MRNA's Next Chapter Has Nothing to Do With COVID-19 Vaccines

·4 min read
Ribosome translating messenger RNA into a polypeptide chain
Ribosome translating messenger RNA into a polypeptide chain

Credit - Getty Images

It’s safe to say that before the development of the Pfizer-BioNTech and Moderna COVID-19 vaccines, most people hadn’t thought about messenger RNA, or mRNA, since high school science class—if ever. The molecule plays a pivotal role in the body, carrying the recipes for making various proteins to the parts of cells that produce them. But “mRNA” wasn’t exactly a common phrase until Pfizer-BioNTech and Moderna harnessed the genetic material’s power to teach the body to make a piece of a protein found on the COVID-19 virus’ surface, thus training it to fight the real thing, were it to attack.

The tremendous efficacy of mRNA-based COVID-19 vaccines has generated plenty of excitement about its potential use in vaccines for other diseases. And vaccines may be just the beginning. Last month, researchers used mRNA to deliver CRISPR gene-editing technology that could permanently treat a rare genetic disease in humans—an advance that experts say has implications far beyond the treatment of a single condition.

Medical science research utilizing CRISPR—a system that allows scientists to add, remove or change specific genetic information within the body—had already been advancing rapidly in recent years. Researchers have shown its potential for reversing blindness and sickle cell anemia, and to treat genetic diseases in animals. But new work described in the New England Journal of Medicine in June marks what researchers are calling the first time CRISPR has been shown to treat a genetic disorder when directly administered to human patients.

In this case, the technology was applied towards a therapy for transthyretin amyloidosis, a genetic disease that causes sufferers’ livers to produce a protein that eventually builds up to toxic levels. The disease’s prevalence varies depending on patient demographics—it affects about one in 100,000 Americans of European descent, but as many as one in every 538 people in northern Portugal, for example—and can be passed down to future generations. While there are drugs that can help patients manage the disease, the goal of the new research was to stop the problem at its source.

“To imagine using [CRISPR] as a therapy for people, you need to figure out how to get these editing tools into the cells you’re trying to fix. That’s where messenger RNA comes in,” explains Daniel Anderson, a professor of chemical engineering at the Massachusetts Institute of Technology and a co-founder of CRISPR Therapeutics, which uses CRISPR technology to develop medications. Anderson was not involved in the research.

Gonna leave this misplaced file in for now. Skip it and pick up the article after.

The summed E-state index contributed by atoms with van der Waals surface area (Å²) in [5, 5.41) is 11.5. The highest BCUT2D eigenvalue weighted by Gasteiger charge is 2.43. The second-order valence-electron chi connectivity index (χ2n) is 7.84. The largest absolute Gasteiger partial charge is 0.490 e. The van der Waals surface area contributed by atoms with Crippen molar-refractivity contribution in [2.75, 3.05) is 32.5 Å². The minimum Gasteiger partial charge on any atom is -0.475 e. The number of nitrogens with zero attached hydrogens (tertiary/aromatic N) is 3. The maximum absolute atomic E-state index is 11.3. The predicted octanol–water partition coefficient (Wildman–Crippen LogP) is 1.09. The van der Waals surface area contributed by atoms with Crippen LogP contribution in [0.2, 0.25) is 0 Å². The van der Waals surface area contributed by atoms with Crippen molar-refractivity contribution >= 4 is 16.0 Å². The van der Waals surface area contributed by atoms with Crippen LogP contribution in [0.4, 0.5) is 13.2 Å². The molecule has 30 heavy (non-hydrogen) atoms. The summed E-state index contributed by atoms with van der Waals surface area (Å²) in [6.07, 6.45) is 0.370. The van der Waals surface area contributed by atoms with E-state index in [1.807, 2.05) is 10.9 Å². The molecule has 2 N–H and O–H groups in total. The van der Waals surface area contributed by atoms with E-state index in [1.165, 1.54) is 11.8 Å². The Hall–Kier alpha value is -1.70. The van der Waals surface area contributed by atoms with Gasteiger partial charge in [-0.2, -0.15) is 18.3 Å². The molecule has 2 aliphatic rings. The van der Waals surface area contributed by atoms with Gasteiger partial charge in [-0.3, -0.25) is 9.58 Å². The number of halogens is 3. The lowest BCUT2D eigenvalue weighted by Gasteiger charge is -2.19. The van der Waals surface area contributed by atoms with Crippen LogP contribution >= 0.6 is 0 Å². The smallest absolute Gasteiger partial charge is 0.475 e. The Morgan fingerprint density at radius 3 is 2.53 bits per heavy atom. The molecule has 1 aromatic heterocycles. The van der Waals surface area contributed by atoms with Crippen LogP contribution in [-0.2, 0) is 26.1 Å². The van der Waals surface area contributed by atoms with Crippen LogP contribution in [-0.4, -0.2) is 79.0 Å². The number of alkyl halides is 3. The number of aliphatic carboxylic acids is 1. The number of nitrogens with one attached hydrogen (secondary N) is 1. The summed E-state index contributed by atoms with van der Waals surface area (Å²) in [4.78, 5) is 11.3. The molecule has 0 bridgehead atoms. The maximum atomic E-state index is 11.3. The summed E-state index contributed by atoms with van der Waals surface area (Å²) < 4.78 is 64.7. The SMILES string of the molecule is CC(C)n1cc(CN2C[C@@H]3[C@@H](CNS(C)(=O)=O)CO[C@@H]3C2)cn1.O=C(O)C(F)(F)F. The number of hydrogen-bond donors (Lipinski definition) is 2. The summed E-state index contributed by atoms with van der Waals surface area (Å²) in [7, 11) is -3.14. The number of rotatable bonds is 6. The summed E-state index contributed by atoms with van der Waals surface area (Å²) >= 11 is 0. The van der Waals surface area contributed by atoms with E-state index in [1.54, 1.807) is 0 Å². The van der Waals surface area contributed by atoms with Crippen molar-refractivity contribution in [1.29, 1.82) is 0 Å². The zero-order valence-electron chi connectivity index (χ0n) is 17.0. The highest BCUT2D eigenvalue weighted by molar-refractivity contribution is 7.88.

The research team, led by Dr. Julian Gillmore, an amyloidosis expert at the U.K.’s Royal Free Hospital, programmed mRNA to deliver gene-editing instructions to the liver, shutting down the part responsible for producing the toxic protein. After a one-time injection of the drug, three of the six people in the trial saw an almost complete drop-off in protein production; the remaining three, who received a smaller dose, saw less dramatic results. It will take a few months to see if that accomplishment translates to symptom relief, but the early findings are promising. (The work was funded by pharmaceutical companies Intellia Therapeutics and Regeneron, which produce the injectable CRISPR drug.)

As Dr. John Leonard, Intellia’s president and CEO, puts it: “mRNA is a way to make CRISPR gene editing come alive. CRISPR is the workhorse; mRNA encodes it.”

In theory, the same general technology could be used to treat conditions beyond transthyretin amyloidosis. “There are a host of diseases in the liver where this might work in an analogous manner,” says Dr. Kenneth Chien, a senior professor of cardiology research at Sweden’s Karolinska Institutet and a co-founder of Moderna Therapeutics, who was not involved in the research. “The most important aspect of this is the implications that the technology can be repurposed.”

Chien has believed in mRNA’s drug-development potential for more than a decade. When Moderna was founded in 2010, in fact, its chief goal was to develop mRNA-based drugs, not vaccines. (Chien no longer works at Moderna and is now an advisor to the pharmaceutical giant AstraZeneca.) He continues to work on an mRNA-based drug he hopes could eventually treat heart conditions.

The tricky part, Leonard says, is figuring out how to get a drug into different tissues, since the strategy for delivering CRISPR-based therapeutics varies depending on its target. The new research offers a blueprint for liver-based conditions, and Leonard believes similar approaches could be used in the near-term for bone-marrow, nervous-system and muscle diseases. The list theoretically grows from there, so long as researchers can fine-tune delivery.

“COVID [vaccines are] a big success for mRNA, and if it does nothing else, it’s been great,” Chien says. “However, I think you’re going to see the next chapter of mRNA is going to be as exciting, if not more so, than the story of mRNA vaccines.”

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